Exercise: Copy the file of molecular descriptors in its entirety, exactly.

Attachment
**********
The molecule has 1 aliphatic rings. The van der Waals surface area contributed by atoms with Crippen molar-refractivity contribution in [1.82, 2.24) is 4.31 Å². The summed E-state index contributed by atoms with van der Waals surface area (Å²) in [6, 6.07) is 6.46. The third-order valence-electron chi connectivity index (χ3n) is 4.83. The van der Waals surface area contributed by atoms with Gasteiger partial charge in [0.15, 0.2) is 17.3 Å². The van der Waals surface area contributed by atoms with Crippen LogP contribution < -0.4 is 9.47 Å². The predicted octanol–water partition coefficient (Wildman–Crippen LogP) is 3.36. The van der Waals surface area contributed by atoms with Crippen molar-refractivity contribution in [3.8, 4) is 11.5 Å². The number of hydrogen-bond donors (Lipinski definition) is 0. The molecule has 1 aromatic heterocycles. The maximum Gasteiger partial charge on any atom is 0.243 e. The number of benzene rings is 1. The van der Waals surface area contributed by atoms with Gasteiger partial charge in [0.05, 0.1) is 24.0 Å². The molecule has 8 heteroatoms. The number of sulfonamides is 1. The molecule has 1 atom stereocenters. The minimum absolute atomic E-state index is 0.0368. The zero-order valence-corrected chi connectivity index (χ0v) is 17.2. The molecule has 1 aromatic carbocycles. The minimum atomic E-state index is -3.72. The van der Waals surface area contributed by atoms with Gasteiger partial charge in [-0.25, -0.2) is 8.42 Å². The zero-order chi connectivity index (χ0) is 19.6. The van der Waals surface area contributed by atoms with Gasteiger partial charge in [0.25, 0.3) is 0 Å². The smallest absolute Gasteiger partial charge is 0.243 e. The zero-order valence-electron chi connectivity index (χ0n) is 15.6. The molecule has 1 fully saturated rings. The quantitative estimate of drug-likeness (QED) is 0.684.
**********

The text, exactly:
The molecule has 1 aliphatic rings. The van der Waals surface area contributed by atoms with Crippen molar-refractivity contribution in [1.82, 2.24) is 4.31 Å². The summed E-state index contributed by atoms with van der Waals surface area (Å²) in [6, 6.07) is 6.46. The third-order valence-electron chi connectivity index (χ3n) is 4.83. The van der Waals surface area contributed by atoms with Gasteiger partial charge in [0.15, 0.2) is 17.3 Å². The van der Waals surface area contributed by atoms with Crippen LogP contribution < -0.4 is 9.47 Å². The predicted octanol–water partition coefficient (Wildman–Crippen LogP) is 3.36. The van der Waals surface area contributed by atoms with Crippen molar-refractivity contribution in [3.8, 4) is 11.5 Å². The number of hydrogen-bond donors (Lipinski definition) is 0. The molecule has 1 aromatic heterocycles. The maximum Gasteiger partial charge on any atom is 0.243 e. The number of benzene rings is 1. The van der Waals surface area contributed by atoms with Gasteiger partial charge in [0.05, 0.1) is 24.0 Å². The molecule has 8 heteroatoms. The number of sulfonamides is 1. The molecule has 1 atom stereocenters. The minimum absolute atomic E-state index is 0.0368. The zero-order valence-corrected chi connectivity index (χ0v) is 17.2. The molecule has 1 aromatic carbocycles. The minimum atomic E-state index is -3.72. The van der Waals surface area contributed by atoms with Gasteiger partial charge in [-0.25, -0.2) is 8.42 Å². The zero-order chi connectivity index (χ0) is 19.6. The van der Waals surface area contributed by atoms with Gasteiger partial charge in [0.25, 0.3) is 0 Å². The smallest absolute Gasteiger partial charge is 0.243 e. The zero-order valence-electron chi connectivity index (χ0n) is 15.6. The molecule has 1 fully saturated rings. The quantitative estimate of drug-likeness (QED) is 0.684.